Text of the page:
Mechanistic aspects of carbon monoxide formation from volatile anesthetics.
BACKGROUND: Desflurane, enflurane and isoflurane can be degraded to carbon monoxide (CO) by carbon dioxide absorbents, whereas sevoflurane and halothane form negligible amounts of CO. Carbon monoxide formation is greater with drier absorbent, and with barium hydroxide, than with soda lime. The mechanism, role of absorbent composition and water, and anesthetic structures determining CO formation are unknown. This investigation examined sequential steps in anesthetic degradation to CO. METHODS: Carbon monoxide formation from anesthetics and desiccated barium hydroxide lime or soda lime was determined at equimole and equiMAC concentrations. Carbon monoxide formation from deuterium-substituted anesthetics was also quantified. Proton abstraction from anesthetics by strong base was determined by deuterium isotope exchange. A reactive chemical intermediate was trapped and identified by gas chromatography-mass spectrometry. The source of the oxygen in CO was identified by 18O incorporation. RESULTS: Desflurane,enflurane,andisoflurane(difluoromethylethyl ethers), but not sevoflurane (monofluoromethyl ether), methoxyflurane (methy-ethyl ether), or halothane (alkane) were degraded to CO. The amount of CO formed was desflurane > or = enflurane > isoflurane at equiMAC and enflurane > desflurane > isoflurane at equimole concentrations. Proton abstraction from the difluoromethoxy carbon was greater with potassium than with sodium hydroxide, but unmeasurable with barium hydroxide. Carbon monoxide formation was correlated (r = 0.95-1.00) with difluoromethoxy (enflurane > desflurane > isoflurane > or = methoxyflurane = sevoflurane = 0) but not ethyl carbon proton abstraction. Deuterium substitution on enflurane and desflurane diminished CO formation. Chemical trapping showed formation of a difluorocarbene intermediate from enflurane and desflurane. Incorporation of H2(18)O in barium hydroxide lime resulted in C18O formation from unlabeled enflurane and desflurane. CONCLUSIONS: A difluoromethoxy group is a structural requirement for haloether degradation to CO. Results are consistent with initial base-catalyzed difluoromethoxy proton abstraction (potassium > sodium hydroxide, thus greater CO formation with barium hydroxide lime vs. soda lime) forming a carbanion (reprotonated by water to regenerate the anesthetic, hence requirements for relatively dry absorbent), carbanion decomposition to a difluorocarbene, and subsequent difluorocarbene reaction to form CO.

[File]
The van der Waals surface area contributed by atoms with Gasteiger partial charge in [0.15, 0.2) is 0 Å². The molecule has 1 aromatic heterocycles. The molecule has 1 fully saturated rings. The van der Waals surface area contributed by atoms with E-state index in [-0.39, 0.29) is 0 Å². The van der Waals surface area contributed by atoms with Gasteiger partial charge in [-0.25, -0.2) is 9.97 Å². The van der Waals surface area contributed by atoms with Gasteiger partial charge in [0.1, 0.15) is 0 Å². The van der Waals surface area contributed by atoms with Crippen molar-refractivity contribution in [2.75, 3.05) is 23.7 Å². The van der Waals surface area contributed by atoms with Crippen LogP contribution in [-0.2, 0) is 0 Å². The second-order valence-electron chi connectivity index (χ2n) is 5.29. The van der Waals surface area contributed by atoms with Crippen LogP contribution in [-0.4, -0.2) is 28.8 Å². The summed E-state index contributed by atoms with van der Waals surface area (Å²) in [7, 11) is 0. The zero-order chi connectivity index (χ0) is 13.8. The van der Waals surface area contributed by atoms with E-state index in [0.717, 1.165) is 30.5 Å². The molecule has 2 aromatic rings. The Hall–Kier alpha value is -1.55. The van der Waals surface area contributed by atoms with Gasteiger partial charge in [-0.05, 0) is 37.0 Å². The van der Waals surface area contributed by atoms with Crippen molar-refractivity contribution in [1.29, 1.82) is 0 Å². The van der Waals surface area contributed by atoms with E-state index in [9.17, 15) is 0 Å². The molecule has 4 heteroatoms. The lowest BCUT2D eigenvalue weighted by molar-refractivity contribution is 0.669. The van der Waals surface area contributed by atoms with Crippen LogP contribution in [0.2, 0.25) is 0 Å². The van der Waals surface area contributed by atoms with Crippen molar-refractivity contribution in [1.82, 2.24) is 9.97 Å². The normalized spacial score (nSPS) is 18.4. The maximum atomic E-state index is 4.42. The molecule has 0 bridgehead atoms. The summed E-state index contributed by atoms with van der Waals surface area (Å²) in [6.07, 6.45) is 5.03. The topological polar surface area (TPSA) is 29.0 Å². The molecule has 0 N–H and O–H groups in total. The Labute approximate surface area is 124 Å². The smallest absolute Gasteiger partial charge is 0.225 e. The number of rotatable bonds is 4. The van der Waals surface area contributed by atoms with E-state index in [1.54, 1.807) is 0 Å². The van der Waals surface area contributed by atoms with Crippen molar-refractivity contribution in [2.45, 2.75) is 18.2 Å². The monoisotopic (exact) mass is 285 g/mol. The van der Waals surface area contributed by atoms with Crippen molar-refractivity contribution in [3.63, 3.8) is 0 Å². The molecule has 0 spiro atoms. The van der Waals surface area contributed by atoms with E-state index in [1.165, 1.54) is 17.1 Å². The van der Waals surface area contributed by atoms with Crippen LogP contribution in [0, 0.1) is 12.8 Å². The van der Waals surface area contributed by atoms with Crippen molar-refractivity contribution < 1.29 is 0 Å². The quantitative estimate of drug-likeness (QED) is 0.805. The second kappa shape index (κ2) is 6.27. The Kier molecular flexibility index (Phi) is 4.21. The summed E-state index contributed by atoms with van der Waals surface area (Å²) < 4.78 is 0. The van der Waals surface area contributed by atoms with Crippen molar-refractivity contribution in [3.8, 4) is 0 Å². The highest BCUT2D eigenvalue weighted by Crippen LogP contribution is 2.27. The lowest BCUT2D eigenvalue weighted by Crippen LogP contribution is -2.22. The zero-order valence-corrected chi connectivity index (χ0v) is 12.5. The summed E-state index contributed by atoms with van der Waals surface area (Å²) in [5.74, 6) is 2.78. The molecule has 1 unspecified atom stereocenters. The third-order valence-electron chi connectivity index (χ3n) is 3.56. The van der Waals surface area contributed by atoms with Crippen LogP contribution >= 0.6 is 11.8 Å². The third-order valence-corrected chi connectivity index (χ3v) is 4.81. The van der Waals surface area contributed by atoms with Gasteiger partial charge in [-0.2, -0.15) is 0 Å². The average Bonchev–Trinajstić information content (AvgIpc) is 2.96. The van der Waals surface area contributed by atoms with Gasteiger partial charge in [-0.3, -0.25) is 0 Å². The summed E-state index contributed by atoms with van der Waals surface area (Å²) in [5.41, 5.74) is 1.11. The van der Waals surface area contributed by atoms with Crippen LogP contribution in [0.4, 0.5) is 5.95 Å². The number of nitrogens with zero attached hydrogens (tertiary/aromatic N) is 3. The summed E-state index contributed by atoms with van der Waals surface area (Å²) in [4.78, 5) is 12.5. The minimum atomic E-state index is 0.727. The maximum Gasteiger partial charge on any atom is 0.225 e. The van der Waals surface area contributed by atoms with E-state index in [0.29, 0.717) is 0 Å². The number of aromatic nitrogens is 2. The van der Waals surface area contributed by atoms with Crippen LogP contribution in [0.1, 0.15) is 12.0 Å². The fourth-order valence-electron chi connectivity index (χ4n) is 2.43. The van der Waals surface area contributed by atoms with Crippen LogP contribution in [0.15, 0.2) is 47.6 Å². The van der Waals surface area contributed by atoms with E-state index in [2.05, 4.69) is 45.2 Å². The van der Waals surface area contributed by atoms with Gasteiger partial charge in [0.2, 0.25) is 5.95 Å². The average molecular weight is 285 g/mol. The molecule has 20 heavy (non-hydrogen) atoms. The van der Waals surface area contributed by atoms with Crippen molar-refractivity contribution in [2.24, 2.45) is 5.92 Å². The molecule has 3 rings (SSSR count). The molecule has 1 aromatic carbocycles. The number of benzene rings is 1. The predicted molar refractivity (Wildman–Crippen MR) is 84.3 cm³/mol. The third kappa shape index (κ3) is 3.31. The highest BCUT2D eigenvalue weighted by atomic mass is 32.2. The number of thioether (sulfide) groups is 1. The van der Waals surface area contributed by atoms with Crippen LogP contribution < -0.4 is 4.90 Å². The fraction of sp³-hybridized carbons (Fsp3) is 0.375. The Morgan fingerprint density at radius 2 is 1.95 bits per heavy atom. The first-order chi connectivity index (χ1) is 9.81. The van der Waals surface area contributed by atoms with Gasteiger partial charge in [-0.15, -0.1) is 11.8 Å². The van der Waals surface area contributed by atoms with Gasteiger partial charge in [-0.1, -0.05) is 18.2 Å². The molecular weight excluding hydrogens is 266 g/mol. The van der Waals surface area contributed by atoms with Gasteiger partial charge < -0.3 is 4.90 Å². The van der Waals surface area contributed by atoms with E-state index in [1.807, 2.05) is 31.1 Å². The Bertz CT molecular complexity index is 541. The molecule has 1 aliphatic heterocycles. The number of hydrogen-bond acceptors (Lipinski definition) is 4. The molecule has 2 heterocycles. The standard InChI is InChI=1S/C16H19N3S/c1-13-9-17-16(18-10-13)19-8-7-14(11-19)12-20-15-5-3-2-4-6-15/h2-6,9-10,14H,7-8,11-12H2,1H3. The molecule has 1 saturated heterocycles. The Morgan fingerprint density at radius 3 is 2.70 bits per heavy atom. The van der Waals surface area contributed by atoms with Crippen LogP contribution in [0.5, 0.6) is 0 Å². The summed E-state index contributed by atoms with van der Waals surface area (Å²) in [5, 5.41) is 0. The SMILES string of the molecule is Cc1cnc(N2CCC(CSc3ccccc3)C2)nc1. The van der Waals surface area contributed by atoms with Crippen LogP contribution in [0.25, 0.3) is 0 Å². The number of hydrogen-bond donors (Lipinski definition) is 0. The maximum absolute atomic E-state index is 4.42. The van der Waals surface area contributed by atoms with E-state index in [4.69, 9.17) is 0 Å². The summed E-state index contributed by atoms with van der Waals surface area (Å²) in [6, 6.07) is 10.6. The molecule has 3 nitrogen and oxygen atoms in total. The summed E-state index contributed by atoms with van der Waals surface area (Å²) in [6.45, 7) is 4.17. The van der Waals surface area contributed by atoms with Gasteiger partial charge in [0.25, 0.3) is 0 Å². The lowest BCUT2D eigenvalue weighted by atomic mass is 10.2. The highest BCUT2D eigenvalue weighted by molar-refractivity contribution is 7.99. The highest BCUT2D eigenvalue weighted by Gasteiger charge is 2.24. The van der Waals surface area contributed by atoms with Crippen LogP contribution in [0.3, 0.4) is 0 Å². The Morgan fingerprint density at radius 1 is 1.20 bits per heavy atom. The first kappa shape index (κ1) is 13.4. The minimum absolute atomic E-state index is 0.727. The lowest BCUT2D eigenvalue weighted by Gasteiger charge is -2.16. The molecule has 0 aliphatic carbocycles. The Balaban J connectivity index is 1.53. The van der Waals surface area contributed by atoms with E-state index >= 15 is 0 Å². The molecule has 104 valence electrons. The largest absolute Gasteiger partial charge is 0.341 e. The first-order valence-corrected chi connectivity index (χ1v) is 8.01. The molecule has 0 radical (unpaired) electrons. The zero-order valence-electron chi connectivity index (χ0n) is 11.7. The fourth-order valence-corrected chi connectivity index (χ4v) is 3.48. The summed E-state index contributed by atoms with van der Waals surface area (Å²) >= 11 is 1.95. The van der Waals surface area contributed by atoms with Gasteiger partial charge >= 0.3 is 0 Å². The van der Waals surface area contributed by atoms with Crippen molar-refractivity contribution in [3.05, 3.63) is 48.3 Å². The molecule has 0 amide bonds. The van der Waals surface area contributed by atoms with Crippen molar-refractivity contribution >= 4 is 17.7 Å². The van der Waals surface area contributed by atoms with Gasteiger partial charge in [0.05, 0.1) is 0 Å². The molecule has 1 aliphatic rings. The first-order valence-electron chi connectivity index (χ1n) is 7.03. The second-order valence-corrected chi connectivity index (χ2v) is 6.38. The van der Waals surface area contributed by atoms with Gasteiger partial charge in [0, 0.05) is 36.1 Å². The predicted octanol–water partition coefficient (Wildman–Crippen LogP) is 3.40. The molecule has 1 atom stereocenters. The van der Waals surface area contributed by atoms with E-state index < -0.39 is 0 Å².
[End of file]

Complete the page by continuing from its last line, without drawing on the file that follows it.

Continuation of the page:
Baxter, PJ; Garton, K; Kharasch, ED
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